We are all just panning for gold. We are searching for nuggets lying amidst the skills of TPRS/CI and the daily practice of teaching. We seek flashes of gold, something, the right idea, the right technique, the right way to personalize, that will help us teach better.
But focusing on skills is only part of the game in TPRS. Such nuggets are no doubt important to find and utilize, but success does not hinge on finding only them. The teacher must also focus on what is going on in the invisible world in the classroom.
By focusing less on the form of the method and more on how it functions in our classroom, the teacher gains insights that lead to real success with comprehensible input. By focusing less on the method and more on herself, the teacher makes the method work by relaxing.
In my opinion the following functions that describe how the teacher interacts with the students must be addressed as well as the specific forms and techniques (skills) of TPRS if comprehensible input is to reach its potential in our classrooms:
- The classroom itself must function without clutter. Superfluous objects like books, notebooks, pencils, clickers, too many posters, and things like that in the room affect the quality of communication in the classroom much more than one may think. Attempting to teach a TPRS class in clutter is like driving a Cadillac through a junk yard.
- The students must function with clear eyes, squared shoulders, and no slouching. This goes for every student for the entire class period. When students perceive that the teacher is willing to not be listened to, they will not listen. What, then, is the point of learning any of the TPRS skills, if this is not done?
- The teacher must not function as a clown or as a cheerleader. The teacher who clowns around a lot thinking that the method can work in that setting, or the one who loves grammar and tries to bend and push the method into their way of doing things, or the one who uses English too much – those teachers end up bending the method so out of shape that it can’t work while at the same time bringing discredit to Blaine Ray and those other pioneers who have paved the way for the rest of us. Why paint a Cadillac in circus colors or drag a load of bricks around behind it?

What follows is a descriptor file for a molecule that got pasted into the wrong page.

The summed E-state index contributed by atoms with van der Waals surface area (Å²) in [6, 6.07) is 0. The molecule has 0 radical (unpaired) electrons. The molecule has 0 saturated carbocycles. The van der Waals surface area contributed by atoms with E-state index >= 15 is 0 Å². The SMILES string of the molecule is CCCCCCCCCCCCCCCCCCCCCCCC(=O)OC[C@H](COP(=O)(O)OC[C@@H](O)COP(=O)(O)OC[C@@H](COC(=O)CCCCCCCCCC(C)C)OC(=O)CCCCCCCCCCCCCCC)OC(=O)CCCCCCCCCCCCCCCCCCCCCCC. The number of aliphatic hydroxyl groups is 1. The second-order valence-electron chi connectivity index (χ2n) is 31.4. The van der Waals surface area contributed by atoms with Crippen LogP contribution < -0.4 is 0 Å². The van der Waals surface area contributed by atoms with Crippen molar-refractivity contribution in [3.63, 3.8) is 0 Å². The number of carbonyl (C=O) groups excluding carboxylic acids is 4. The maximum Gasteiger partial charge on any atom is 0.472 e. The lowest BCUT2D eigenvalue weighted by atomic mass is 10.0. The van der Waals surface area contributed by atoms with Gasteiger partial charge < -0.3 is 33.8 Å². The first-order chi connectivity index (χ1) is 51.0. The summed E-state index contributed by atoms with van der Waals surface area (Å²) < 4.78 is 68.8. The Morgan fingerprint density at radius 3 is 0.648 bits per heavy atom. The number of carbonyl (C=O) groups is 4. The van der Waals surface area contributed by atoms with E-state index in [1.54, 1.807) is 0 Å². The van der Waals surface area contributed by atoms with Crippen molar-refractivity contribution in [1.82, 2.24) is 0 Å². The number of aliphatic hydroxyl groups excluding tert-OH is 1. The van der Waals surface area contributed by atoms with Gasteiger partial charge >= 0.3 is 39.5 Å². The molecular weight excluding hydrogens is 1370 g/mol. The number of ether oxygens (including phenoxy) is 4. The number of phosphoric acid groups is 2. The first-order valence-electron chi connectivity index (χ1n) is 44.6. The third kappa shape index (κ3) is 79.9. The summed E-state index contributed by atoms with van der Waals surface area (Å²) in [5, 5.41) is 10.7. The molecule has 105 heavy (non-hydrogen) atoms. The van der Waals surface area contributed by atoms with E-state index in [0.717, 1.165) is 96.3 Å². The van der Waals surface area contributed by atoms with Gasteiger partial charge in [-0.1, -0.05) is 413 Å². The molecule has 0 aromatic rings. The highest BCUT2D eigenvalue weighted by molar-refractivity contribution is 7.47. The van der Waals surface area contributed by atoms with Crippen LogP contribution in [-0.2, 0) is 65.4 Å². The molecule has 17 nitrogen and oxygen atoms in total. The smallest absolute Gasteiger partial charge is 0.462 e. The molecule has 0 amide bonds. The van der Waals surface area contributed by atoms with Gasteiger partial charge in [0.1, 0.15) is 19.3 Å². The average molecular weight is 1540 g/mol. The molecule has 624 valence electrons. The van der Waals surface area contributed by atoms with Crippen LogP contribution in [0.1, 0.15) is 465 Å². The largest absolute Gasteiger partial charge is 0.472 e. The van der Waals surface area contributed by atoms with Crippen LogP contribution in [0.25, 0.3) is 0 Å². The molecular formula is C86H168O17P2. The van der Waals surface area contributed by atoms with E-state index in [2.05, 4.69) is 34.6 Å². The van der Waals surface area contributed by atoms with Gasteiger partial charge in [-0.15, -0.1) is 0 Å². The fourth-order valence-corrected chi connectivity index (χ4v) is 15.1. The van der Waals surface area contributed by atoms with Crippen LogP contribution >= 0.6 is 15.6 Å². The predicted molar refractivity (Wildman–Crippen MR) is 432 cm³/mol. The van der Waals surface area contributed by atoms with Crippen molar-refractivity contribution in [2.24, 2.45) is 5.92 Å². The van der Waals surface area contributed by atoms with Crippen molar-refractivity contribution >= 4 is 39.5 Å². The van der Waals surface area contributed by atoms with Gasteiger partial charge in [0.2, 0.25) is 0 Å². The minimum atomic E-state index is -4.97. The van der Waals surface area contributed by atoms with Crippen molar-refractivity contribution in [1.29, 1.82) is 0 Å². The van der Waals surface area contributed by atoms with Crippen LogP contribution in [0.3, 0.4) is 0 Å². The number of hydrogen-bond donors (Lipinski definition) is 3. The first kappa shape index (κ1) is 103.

So, if you are a clown teacher, stop seeking the approval of your students. Do not display to your students a kind of suck of neediness that they enjoy the class. You don’t need to entertain them so they’ll like you. I tried that for over 30 years. You will only become tired and burned out and they won’t respond.
Just speak the language or have them read it. That’s all you have to do. Funny, bouncy, it’s-all-about-me TPRS teachers are candidates for teacher burn out. Remember, when it comes to who is funnier, the teacher or the kids, the kids are funnier.
And if you are a grammar teacher, stop hauling bricks. The method does not function well under such conditions. Better to not claim to do the method at all rather than slant and skew it into a distorted form like those seen in funhouse mirrors.
Your classroom is not a funhouse and language is not about arranging bricks (grammar rules) into various shapes on the floor of your classroom and pointing to them as if they mean something. They don’t. They are just stupid grammar rules that very few people who are fluent in their own languages even know, so why teach them to someone who doesn’t even know the language?
Give the method some credit, learn the skills, and learn how to make TPRS function properly for you. Go willingly through the necessary internal and emotional changes to do that. At least, go through those changes if you wish to be employed in language education in five years.
Ultimately the biggest stumbling block in TPRS/CI instruction, the biggest point of failure, is that it somehow conveys the message that we are supposed to be something that we are not in the classroom. I would guess that more teachers have said “I can’t do it” about TPRS than any other idea in foreign language teaching ever. What a sad thing, given the true greatness of the method properly done.